Wednesday, October 21, 2009

BBBBGoog ugh

This Blackboard / Google rumor makes no sense to me on the corporate culture levels.

Thursday, October 1, 2009

Back from Vacation, and found a thing of beauty

Hi folks,

I've been away for quite a while, enjoying Bavaria, Austria and Venice. Still chunking through tons of cheezy phone-cam video and better stills.

However I found this thing of beauty related to Google Wave. In a past life I ran around the world driving a tool called the Object Modeling Workbench in its first few incarnations. You know, back in the Object / AI days before the web lumbered across the landscape.

Anyhoo the SAP research group shows a real-time collaborative BPR tool embedded in a wave.

makes me think I should get back on that real-time collaborative discrete event simulation stuff, right? heh.

Thursday, August 6, 2009

Control Control, can you hear me?

I've been bopping back and forth this summer, and when I bop into software it seems that I'm using multiple version control systems; SVN, git, and mercurial. while drawing odd drawings of operational transforms. gah.

and none of them well, I'm sure. and heck we have svn running on our kitchen computer!

I think I'll be attending this git webcast: as I swill german beer in bavaria.

Thursday, July 30, 2009

Wave terms of service

An interesting item in the Google Wave terms of service came up this afternoon -

"Should you decide to charge users any type of fees in order to access to your Wave API Implementation, you must first get written consent from Google, and you may have to enter into a separate written agreement with Google before Google's grant
you permission to establish any such fee-based restricted access to your Wave API Implementation"

Thanks to Michael K for bringing this up.

I have to read this as including tuition.

Tuesday, July 21, 2009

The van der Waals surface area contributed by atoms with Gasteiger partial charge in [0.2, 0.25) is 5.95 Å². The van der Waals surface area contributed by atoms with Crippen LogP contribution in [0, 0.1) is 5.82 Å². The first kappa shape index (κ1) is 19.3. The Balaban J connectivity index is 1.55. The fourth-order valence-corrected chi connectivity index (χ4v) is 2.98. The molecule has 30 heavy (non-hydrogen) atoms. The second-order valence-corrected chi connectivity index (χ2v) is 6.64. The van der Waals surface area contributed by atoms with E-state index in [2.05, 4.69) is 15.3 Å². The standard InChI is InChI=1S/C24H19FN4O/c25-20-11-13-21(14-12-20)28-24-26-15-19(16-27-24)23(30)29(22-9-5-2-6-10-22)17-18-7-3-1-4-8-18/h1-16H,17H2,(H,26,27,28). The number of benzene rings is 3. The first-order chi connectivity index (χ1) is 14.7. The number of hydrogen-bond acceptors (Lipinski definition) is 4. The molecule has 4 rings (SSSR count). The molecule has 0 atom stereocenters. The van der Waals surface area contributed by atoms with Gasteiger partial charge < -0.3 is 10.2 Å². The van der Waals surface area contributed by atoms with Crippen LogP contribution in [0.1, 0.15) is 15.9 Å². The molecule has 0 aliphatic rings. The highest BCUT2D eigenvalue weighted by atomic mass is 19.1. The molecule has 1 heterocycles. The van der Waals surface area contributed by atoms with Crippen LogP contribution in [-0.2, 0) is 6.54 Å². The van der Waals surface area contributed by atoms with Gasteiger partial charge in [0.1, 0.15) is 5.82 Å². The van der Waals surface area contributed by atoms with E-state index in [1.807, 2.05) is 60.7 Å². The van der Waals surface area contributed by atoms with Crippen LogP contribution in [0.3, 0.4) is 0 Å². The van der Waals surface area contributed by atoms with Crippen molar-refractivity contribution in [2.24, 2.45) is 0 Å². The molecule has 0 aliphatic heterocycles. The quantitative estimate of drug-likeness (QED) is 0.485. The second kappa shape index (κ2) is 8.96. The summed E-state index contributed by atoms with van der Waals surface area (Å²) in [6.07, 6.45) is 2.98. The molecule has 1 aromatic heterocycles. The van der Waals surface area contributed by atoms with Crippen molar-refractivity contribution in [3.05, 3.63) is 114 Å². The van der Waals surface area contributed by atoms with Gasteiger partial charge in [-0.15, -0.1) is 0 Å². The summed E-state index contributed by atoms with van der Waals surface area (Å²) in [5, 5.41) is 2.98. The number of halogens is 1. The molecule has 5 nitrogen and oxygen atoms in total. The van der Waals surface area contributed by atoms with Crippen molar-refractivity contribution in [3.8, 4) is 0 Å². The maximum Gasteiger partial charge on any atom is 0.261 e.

a Wave server implementation is available

Today the Google wave team released an open source version of their software. It's Java 6; OS X users will have to take a chance with the recent buggy Java release from Apple. (I have to back up my machine before I take that jump - I didn't expect to take upgrade as there's a developer preview of the _next_ one waiting in the wings. )

It's not exactly what Wave itself is - for example it does not have a persistent store, doesn't implement the same type of user, and uses a funky stand-alone terminal ( think pine ) client. It does do the XMPP server federation stuff to talk back and forth between different deployments stuff. It does log tons of stuff; the stack of signing and transformations, etc. And you can bop around in the ASCII chat like wave tool with your unauthenticated friends. Just don't expect to point your browser at it and get the wave experience.

It's being released as a playground for integrators and as an executible protocol testbed. Expect rapid deltas to the code. They are hosting 2 servers for you to test your integration.

They gave a demo of 2 federated wave servers and 3 end users doing an ASCII wave.

You can find it in a mercurial version control system at

They really want us to all come play with them.

Best quote of the day: "We built an innovative cool system which we expect to be abused in innovative cool ways..."